Another significant historical discovery by Azerbaijani archeologists in Karabakh is Taghlar cave, which is situated on the left bank of the Guruchay River. Taghlar cave is not far from Azikh cave. The distance between these ancient human settlements is 3 km. The cave’s name was taken from the nearby Taghlar village. Mammadali Huseynov, the Azerbaijani archeologist who discovered the cave, considered it one of the most important archeological and historical artifacts in the whole Caucasus. He maintained that the findings in the first and second stratums belonged to the middle and late Mustye (Mousterian) phase. It was estimated that the last stratum of the cave was formed at the beginning of the Upper Paleolithic period.
During the excavation, the remnant of vertebrate animals, as well as many stone tools, were discovered in the lower stratum of Taghlar cave. Many stone artifacts and products had been made with particular ingenuity. Azerbaijani historian Igrar Aliyev has stated that these discoveries give the impression that the cave’s inhabitants knew simple ways to make tools for hunting and gathering, and also had a natural and spiritual understanding of the environment.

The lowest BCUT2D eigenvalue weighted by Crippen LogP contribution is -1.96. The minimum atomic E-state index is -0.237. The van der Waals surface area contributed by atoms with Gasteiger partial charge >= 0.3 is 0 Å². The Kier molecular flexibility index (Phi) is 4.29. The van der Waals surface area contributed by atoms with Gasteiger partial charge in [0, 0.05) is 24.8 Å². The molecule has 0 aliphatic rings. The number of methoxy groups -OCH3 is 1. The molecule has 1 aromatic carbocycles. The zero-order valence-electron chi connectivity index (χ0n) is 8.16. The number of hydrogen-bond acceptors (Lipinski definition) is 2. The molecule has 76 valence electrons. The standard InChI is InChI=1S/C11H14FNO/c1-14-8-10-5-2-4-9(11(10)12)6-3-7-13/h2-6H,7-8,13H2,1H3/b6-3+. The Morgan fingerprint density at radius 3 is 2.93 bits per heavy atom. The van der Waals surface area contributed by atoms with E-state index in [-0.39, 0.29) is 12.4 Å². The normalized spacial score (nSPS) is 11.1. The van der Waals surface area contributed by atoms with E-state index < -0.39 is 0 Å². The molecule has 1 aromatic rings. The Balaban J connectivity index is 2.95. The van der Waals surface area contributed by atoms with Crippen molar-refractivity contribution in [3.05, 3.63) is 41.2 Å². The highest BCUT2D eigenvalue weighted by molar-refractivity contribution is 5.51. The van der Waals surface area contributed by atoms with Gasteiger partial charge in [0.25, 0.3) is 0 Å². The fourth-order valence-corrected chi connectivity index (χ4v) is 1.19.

The cave is very important in terms of remains of material culture, stratigraphy, and long-term residence there. Since 1963, the Paleolithic archaeological expedition conducted archaeological excavations in Taghlar Mousterian camp. As a result of excavations, more than 7000 stone tools and more than 2000 animal bones were found there. 6 cultural layers were found out in sediments of Taghlar camp. Unlike all the other monuments that existed in the entire Caucasus and the Near East, Taghlar was the only site that had a permanent settlement and considered the only archaeological monument, which gives a chance to investigate the development of tools over a long period of time. As it is stated, “If the Azikh Paleolithic site indicates the time when primitive man settled in Azerbaijan, the Mousterian camp Taghlar gave scientists the evidence that the evolution of the Neanderthal man in this region led to the emergence of distant ancestors of modern man”.
 Hüseynov, M., “Tağlar mağarasında paleolit düş̧ərgəsi haqqında”, Материальная культура Азербайджана (Баку, 1974), Том VII. pp. 11-19.
 Алиев, И.Г., Нагорный Карабах: история, факты, события (Баку, 1989), pp. 7-8.
 Jafarov, Asadulla, “Archaeological monuments of Karabakh and attempts to “Armenify” them”, Irs Karabakh, Vol. 4, No, 32, 2017, p. 47.